Marc-André Hamelin at the Queen Elizabeth Hall

I’m just back from seeing Marc-André Hamelin in recital, and a little write-up feels necessary.

The last time I saw him was, if not a damp squib exactly, then not the rollercoaster ride I’d been expecting. I’m amazed to find it was more than four years ago, in February 2007, also at the QEH. He played three late sonatas by Beethoven and Schubert. Incontrovertibly some of the greatest music ever written, but just too earnest a programme for my taste, it turned out. Tonight promised to be more my kind of thing, and looked more like a typical Hamelin programme – Haydn, Schumann, Wolpe, Debussy and Liszt.

Robert Schumann

It was Carnaval that was the catalyst for my buying the ticket, as if I needed any persuading to see this mercurial man in concert once more. I’d heard it live once before, at the Bath Festival about 10 years ago, and against my expectations at that. Richard Goode had been taken ill, and so John Lill stepped heroically into his shoes with a programme of Schumann and Chopin. I didn’t know the piece, and didn’t greatly enjoy it, which probably wasn’t helped by my sitting at the back of a long room with no tiered seating, meaning I could see nothing whatsoever.

I’m not surprised I didn’t get it when I was a teenager. I think Carnaval is a piece that rewards close analytical study exponentially. The more one comes to understand its ingenious construction, particularly in terms of melody, the more one comes to appreciate and love it. In the years since that first recital, I have studied it fairly meticulously and written dodgy university essays on it, and I continue to learn new things about it. I hadn’t quite realised until tonight, though, what a feat of endurance a performance of it must be. Any pianist is likely to require time to recover after playing it through, which may account for its position immediately before the interval in Hamelin’s programme.

Alfred Cortot

At times in the Schumann and the Haydn that preceded it, I felt some slight concerns about tempi, specifically to do with undue acceleration within fast passages. Carnaval in particular almost goads the performer into playing as fast as possible, and the failure of any pianist to keep this temptation in check can make all the difference between a phrase being dashed off with élan and thrown in the dustbin. Hamelin sailed close to the wind here, but by and large got away with it. He gave the most delightful performance of ‘A.S.C.H-S.C.H.A (Lettres dansantes)’ I can imagine, and his way of coaxing out the melody at the start of ‘Réplique’ made me think of Cortot, though with more right notes.

(Incidentally, this expectation of note-perfection from professional classical musicians in live performance is quite a recent development, and not one I am entirely in sympathy with. One risks losing sight of the wood for the trees if one focuses solely on the notes. Hamelin hit a few bum notes tonight, but they didn’t affect the overall impression his performance made. Listen to Cortot and Thibaud’s 80-year-old recording of the Franck violin sonata. No musician today would dream of releasing a record of such a performance. There are splashes all over the place, but their sheer musicianship astonishes, and there is no recording of the piece I think more highly of. Read Robert Philip’s book Performing Music in the Age of Recording – it’s fascinating on how the growth of recorded sound has altered the listener’s expectations over the past century.)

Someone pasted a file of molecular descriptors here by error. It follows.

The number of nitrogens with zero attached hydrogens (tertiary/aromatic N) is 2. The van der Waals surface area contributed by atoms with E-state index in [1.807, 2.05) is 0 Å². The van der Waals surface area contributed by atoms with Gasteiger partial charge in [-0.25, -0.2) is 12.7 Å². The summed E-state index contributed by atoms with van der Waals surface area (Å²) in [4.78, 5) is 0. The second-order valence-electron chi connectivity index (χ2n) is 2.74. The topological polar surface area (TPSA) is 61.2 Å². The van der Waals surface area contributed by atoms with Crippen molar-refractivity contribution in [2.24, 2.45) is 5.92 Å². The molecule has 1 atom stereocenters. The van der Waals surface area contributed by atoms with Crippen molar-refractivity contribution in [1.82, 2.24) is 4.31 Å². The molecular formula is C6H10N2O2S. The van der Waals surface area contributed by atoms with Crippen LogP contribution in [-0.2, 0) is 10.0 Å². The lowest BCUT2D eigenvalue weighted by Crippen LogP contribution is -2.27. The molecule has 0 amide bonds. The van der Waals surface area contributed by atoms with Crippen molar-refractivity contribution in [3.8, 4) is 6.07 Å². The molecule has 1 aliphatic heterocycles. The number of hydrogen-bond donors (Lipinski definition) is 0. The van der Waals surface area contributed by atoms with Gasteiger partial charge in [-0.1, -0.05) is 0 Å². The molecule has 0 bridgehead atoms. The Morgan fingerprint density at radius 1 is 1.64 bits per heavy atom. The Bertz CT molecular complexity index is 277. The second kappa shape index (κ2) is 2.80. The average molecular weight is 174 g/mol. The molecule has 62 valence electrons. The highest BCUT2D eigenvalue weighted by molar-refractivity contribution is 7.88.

Marc-André Hamelin

If I had reservations about the first half, the second was quite staggering. I love that Hamelin persists in programming music by composers who are not simply difficult but also obscure alongside the mainstream canon. The Passacaglia from Stefan Wolpe’s op. 23 set of serialist pieces is something I am delighted to have been introduced to. It recalls the people you would expect it to – Schoenberg above all, perhaps, though Wolpe’s textures are fuller than those in Schoenberg’s piano music, and if there was one single piece it brought to mind it was Poulenc’s delicious Thème Varié, itself a theme and variations rather than a passacaglia, but sharing with the Wolpe certain structural similarities in its juxtaposition of different dance-like movements, and a sudden disarming tenderness that one expects from Poulenc but maybe doesn’t from Wolpe.

Three Debussy preludes followed in dazzling performances – ‘La Puerta del Vino’, ‘Les fées sont d’exquises danseuses’ and ‘Feux d’artifice’. I know the first book of preludes well, but not the second, which is quite inexcusable. Time to get properly acquainted with my copy of the Steven Osborne recording, I think.

And then it was Liszt time. Every pianist feels compelled to play Liszt this year, but Hamelin plays it constantly anyway. If you have a spare 12 minutes, have a look at this (wow). Tonight, however, it was the Reminiscences de Norma. Of Liszt’s many suits, one of my favourites is as a transcriber and paraphraser, and this is the ideal source material for the Liszt treatment. No offence to Bellini fans, but Liszt can only make it better – and does. Though I was taken aback to hear a primitive version of the Last of the Summer Wine theme tune early on. Maybe Hazlehurst wasn’t the visionary genius we all thought he was. This was the sort of performance that makes one realise why Hamelin is described so often not as a virtuoso but as a super-virtuoso, though I’m sure it’s an appellation he shuns. My pulse quickened, and I found myself gasping involuntarily, not quite able to believe what was going on before my eyes.

After a piece like that, what could anyone play for an encore? His choice could not have been more perfect. I heard the first couple of notes and sank with joy deep into my seat. It was this.

Anyway, not a bad night, all in all. And so to bed.


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